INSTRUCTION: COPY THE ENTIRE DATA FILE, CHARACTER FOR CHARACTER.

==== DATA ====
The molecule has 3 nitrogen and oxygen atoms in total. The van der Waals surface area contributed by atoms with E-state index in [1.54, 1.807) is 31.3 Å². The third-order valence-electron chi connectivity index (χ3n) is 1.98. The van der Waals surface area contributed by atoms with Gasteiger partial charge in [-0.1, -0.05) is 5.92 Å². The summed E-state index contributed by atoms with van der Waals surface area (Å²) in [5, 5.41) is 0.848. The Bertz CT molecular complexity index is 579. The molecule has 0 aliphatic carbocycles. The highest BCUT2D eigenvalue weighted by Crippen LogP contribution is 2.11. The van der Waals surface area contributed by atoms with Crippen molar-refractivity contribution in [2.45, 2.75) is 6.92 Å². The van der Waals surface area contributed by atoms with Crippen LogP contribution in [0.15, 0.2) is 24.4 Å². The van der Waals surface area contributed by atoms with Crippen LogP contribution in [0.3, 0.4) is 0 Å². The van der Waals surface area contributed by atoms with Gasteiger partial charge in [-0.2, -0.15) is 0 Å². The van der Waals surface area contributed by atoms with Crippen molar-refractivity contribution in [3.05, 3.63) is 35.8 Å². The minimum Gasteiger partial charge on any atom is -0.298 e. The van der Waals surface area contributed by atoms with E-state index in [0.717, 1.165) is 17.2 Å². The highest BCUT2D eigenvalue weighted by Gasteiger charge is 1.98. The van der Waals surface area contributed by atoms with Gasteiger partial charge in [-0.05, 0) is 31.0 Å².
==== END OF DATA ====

The molecule has 3 nitrogen and oxygen atoms in total. The van der Waals surface area contributed by atoms with E-state index in [1.54, 1.807) is 31.3 Å². The third-order valence-electron chi connectivity index (χ3n) is 1.98. The van der Waals surface area contributed by atoms with Gasteiger partial charge in [-0.1, -0.05) is 5.92 Å². The summed E-state index contributed by atoms with van der Waals surface area (Å²) in [5, 5.41) is 0.848. The Bertz CT molecular complexity index is 579. The molecule has 0 aliphatic carbocycles. The highest BCUT2D eigenvalue weighted by Crippen LogP contribution is 2.11. The van der Waals surface area contributed by atoms with Crippen molar-refractivity contribution in [2.45, 2.75) is 6.92 Å². The van der Waals surface area contributed by atoms with Crippen LogP contribution in [0.15, 0.2) is 24.4 Å². The van der Waals surface area contributed by atoms with Crippen LogP contribution in [0.3, 0.4) is 0 Å². The van der Waals surface area contributed by atoms with Gasteiger partial charge in [-0.2, -0.15) is 0 Å². The van der Waals surface area contributed by atoms with Crippen molar-refractivity contribution in [3.05, 3.63) is 35.8 Å². The minimum Gasteiger partial charge on any atom is -0.298 e. The van der Waals surface area contributed by atoms with E-state index in [0.717, 1.165) is 17.2 Å². The highest BCUT2D eigenvalue weighted by Gasteiger charge is 1.98. The van der Waals surface area contributed by atoms with Gasteiger partial charge in [-0.05, 0) is 31.0 Å².